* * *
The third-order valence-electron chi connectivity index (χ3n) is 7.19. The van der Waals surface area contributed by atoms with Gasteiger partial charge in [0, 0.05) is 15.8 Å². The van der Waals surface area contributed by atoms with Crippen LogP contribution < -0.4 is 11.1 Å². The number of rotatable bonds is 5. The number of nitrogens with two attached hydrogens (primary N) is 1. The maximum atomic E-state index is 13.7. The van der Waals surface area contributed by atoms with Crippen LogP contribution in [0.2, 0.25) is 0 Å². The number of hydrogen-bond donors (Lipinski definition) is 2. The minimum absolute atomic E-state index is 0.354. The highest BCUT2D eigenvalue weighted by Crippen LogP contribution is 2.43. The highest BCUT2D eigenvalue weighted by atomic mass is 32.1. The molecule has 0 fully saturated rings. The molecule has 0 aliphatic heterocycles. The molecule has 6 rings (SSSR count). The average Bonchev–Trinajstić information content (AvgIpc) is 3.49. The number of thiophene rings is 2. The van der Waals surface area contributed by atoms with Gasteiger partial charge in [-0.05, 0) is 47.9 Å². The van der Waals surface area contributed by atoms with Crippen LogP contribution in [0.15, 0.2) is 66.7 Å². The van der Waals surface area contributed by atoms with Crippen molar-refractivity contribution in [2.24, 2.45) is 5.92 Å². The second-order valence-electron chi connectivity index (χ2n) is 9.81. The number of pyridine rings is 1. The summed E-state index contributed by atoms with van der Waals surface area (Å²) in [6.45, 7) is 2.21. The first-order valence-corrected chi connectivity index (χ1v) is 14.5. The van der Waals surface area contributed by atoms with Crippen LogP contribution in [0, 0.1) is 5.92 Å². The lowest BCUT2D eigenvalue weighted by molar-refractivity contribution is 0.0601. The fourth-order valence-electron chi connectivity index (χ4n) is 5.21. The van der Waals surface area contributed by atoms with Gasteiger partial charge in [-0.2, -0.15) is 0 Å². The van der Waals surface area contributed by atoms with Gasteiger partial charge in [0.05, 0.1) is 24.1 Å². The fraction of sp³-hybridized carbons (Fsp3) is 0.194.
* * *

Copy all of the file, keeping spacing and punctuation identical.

The third-order valence-electron chi connectivity index (χ3n) is 7.19. The van der Waals surface area contributed by atoms with Gasteiger partial charge in [0, 0.05) is 15.8 Å². The van der Waals surface area contributed by atoms with Crippen LogP contribution < -0.4 is 11.1 Å². The number of rotatable bonds is 5. The number of nitrogens with two attached hydrogens (primary N) is 1. The maximum atomic E-state index is 13.7. The van der Waals surface area contributed by atoms with Crippen LogP contribution in [0.2, 0.25) is 0 Å². The number of hydrogen-bond donors (Lipinski definition) is 2. The minimum absolute atomic E-state index is 0.354. The highest BCUT2D eigenvalue weighted by Crippen LogP contribution is 2.43. The highest BCUT2D eigenvalue weighted by atomic mass is 32.1. The molecule has 0 fully saturated rings. The molecule has 0 aliphatic heterocycles. The molecule has 6 rings (SSSR count). The average Bonchev–Trinajstić information content (AvgIpc) is 3.49. The number of thiophene rings is 2. The van der Waals surface area contributed by atoms with Gasteiger partial charge in [-0.05, 0) is 47.9 Å². The van der Waals surface area contributed by atoms with Crippen LogP contribution in [0.15, 0.2) is 66.7 Å². The van der Waals surface area contributed by atoms with Crippen molar-refractivity contribution in [2.24, 2.45) is 5.92 Å². The second-order valence-electron chi connectivity index (χ2n) is 9.81. The number of pyridine rings is 1. The summed E-state index contributed by atoms with van der Waals surface area (Å²) in [6.45, 7) is 2.21. The first-order valence-corrected chi connectivity index (χ1v) is 14.5. The van der Waals surface area contributed by atoms with Crippen LogP contribution in [0, 0.1) is 5.92 Å². The lowest BCUT2D eigenvalue weighted by molar-refractivity contribution is 0.0601. The fourth-order valence-electron chi connectivity index (χ4n) is 5.21. The van der Waals surface area contributed by atoms with Gasteiger partial charge in [-0.2, -0.15) is 0 Å². The van der Waals surface area contributed by atoms with Gasteiger partial charge in [0.05, 0.1) is 24.1 Å². The fraction of sp³-hybridized carbons (Fsp3) is 0.194.